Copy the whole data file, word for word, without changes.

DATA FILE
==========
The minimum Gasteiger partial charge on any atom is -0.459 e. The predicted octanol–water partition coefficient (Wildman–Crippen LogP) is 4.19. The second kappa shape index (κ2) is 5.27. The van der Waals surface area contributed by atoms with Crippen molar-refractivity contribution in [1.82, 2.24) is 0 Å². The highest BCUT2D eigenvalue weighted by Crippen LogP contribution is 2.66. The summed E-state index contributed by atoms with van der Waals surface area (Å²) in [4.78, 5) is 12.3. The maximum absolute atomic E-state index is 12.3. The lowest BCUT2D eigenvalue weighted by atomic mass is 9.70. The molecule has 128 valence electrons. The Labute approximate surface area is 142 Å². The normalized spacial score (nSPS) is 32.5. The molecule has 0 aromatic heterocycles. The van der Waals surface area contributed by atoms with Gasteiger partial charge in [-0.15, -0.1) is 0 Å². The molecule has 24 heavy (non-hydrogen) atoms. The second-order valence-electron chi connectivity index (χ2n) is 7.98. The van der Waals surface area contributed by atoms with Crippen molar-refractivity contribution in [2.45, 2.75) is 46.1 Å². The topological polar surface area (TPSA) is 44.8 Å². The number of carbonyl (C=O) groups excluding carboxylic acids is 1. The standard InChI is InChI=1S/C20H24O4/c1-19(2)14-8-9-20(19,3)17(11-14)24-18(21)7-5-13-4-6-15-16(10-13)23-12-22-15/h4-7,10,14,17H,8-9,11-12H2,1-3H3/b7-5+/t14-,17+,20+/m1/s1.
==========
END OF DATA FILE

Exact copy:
The minimum Gasteiger partial charge on any atom is -0.459 e. The predicted octanol–water partition coefficient (Wildman–Crippen LogP) is 4.19. The second kappa shape index (κ2) is 5.27. The van der Waals surface area contributed by atoms with Crippen molar-refractivity contribution in [1.82, 2.24) is 0 Å². The highest BCUT2D eigenvalue weighted by Crippen LogP contribution is 2.66. The summed E-state index contributed by atoms with van der Waals surface area (Å²) in [4.78, 5) is 12.3. The maximum absolute atomic E-state index is 12.3. The lowest BCUT2D eigenvalue weighted by atomic mass is 9.70. The molecule has 128 valence electrons. The Labute approximate surface area is 142 Å². The normalized spacial score (nSPS) is 32.5. The molecule has 0 aromatic heterocycles. The van der Waals surface area contributed by atoms with Gasteiger partial charge in [-0.15, -0.1) is 0 Å². The molecule has 24 heavy (non-hydrogen) atoms. The second-order valence-electron chi connectivity index (χ2n) is 7.98. The van der Waals surface area contributed by atoms with Crippen molar-refractivity contribution in [2.45, 2.75) is 46.1 Å². The topological polar surface area (TPSA) is 44.8 Å². The number of carbonyl (C=O) groups excluding carboxylic acids is 1. The standard InChI is InChI=1S/C20H24O4/c1-19(2)14-8-9-20(19,3)17(11-14)24-18(21)7-5-13-4-6-15-16(10-13)23-12-22-15/h4-7,10,14,17H,8-9,11-12H2,1-3H3/b7-5+/t14-,17+,20+/m1/s1.